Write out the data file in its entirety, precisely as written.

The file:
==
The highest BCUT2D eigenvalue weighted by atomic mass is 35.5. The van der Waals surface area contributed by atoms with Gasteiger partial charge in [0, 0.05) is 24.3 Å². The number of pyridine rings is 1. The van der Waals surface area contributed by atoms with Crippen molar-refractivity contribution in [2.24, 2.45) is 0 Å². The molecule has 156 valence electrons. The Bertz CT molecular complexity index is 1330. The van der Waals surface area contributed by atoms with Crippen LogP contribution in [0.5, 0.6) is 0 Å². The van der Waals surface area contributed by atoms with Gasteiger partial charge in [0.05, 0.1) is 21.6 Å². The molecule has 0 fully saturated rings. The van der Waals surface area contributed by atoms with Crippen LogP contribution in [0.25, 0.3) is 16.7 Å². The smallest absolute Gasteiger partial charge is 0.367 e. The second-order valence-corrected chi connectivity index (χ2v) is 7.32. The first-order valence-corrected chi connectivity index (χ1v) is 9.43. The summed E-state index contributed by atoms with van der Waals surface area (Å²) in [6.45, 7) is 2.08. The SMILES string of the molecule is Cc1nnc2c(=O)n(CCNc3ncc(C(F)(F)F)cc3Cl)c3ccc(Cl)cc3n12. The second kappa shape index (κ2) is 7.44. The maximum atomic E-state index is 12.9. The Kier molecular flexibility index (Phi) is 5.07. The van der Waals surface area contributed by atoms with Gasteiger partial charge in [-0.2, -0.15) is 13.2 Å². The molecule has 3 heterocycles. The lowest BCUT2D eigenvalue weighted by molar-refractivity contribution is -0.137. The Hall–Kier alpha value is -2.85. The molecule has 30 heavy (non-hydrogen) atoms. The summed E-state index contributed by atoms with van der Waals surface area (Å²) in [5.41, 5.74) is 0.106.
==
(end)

The highest BCUT2D eigenvalue weighted by atomic mass is 35.5. The van der Waals surface area contributed by atoms with Gasteiger partial charge in [0, 0.05) is 24.3 Å². The number of pyridine rings is 1. The van der Waals surface area contributed by atoms with Crippen molar-refractivity contribution in [2.24, 2.45) is 0 Å². The molecule has 156 valence electrons. The Bertz CT molecular complexity index is 1330. The van der Waals surface area contributed by atoms with Crippen LogP contribution in [0.5, 0.6) is 0 Å². The van der Waals surface area contributed by atoms with Gasteiger partial charge in [0.05, 0.1) is 21.6 Å². The molecule has 0 fully saturated rings. The van der Waals surface area contributed by atoms with Crippen LogP contribution in [0.25, 0.3) is 16.7 Å². The smallest absolute Gasteiger partial charge is 0.367 e. The second-order valence-corrected chi connectivity index (χ2v) is 7.32. The first-order valence-corrected chi connectivity index (χ1v) is 9.43. The summed E-state index contributed by atoms with van der Waals surface area (Å²) in [6.45, 7) is 2.08. The SMILES string of the molecule is Cc1nnc2c(=O)n(CCNc3ncc(C(F)(F)F)cc3Cl)c3ccc(Cl)cc3n12. The second kappa shape index (κ2) is 7.44. The maximum atomic E-state index is 12.9. The Kier molecular flexibility index (Phi) is 5.07. The van der Waals surface area contributed by atoms with Gasteiger partial charge in [-0.2, -0.15) is 13.2 Å². The molecule has 3 heterocycles. The lowest BCUT2D eigenvalue weighted by molar-refractivity contribution is -0.137. The Hall–Kier alpha value is -2.85. The molecule has 30 heavy (non-hydrogen) atoms. The summed E-state index contributed by atoms with van der Waals surface area (Å²) in [5.41, 5.74) is 0.106.